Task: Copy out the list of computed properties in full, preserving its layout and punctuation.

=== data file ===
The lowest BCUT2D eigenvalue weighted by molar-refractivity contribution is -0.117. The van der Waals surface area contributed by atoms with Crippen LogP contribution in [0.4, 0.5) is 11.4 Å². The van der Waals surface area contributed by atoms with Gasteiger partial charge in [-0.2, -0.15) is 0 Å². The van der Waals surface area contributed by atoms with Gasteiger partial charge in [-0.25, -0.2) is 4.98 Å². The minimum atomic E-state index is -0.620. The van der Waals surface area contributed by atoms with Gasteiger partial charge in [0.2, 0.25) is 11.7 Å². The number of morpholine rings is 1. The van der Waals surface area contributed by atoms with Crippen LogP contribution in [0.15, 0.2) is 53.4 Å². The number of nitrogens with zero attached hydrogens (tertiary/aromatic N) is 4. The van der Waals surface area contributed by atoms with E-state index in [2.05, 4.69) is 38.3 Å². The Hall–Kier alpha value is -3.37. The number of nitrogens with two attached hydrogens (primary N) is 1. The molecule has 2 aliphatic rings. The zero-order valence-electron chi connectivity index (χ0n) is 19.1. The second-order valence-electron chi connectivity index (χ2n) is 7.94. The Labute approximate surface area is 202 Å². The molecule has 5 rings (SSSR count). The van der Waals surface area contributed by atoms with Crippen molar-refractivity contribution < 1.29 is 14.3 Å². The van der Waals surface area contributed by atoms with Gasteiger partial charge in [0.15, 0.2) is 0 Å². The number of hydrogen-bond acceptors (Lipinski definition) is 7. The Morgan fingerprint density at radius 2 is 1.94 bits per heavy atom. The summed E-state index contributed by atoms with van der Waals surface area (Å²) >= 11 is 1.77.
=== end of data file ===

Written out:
The lowest BCUT2D eigenvalue weighted by molar-refractivity contribution is -0.117. The van der Waals surface area contributed by atoms with Crippen LogP contribution in [0.4, 0.5) is 11.4 Å². The van der Waals surface area contributed by atoms with Gasteiger partial charge in [-0.2, -0.15) is 0 Å². The van der Waals surface area contributed by atoms with Gasteiger partial charge in [-0.25, -0.2) is 4.98 Å². The minimum atomic E-state index is -0.620. The van der Waals surface area contributed by atoms with Gasteiger partial charge in [0.2, 0.25) is 11.7 Å². The number of morpholine rings is 1. The van der Waals surface area contributed by atoms with Crippen LogP contribution in [0.15, 0.2) is 53.4 Å². The number of nitrogens with zero attached hydrogens (tertiary/aromatic N) is 4. The van der Waals surface area contributed by atoms with E-state index in [2.05, 4.69) is 38.3 Å². The Hall–Kier alpha value is -3.37. The number of nitrogens with two attached hydrogens (primary N) is 1. The molecule has 2 aliphatic rings. The zero-order valence-electron chi connectivity index (χ0n) is 19.1. The second-order valence-electron chi connectivity index (χ2n) is 7.94. The Labute approximate surface area is 202 Å². The molecule has 5 rings (SSSR count). The van der Waals surface area contributed by atoms with Crippen molar-refractivity contribution < 1.29 is 14.3 Å². The van der Waals surface area contributed by atoms with Gasteiger partial charge in [0.15, 0.2) is 0 Å². The number of hydrogen-bond acceptors (Lipinski definition) is 7. The Morgan fingerprint density at radius 2 is 1.94 bits per heavy atom. The summed E-state index contributed by atoms with van der Waals surface area (Å²) >= 11 is 1.77.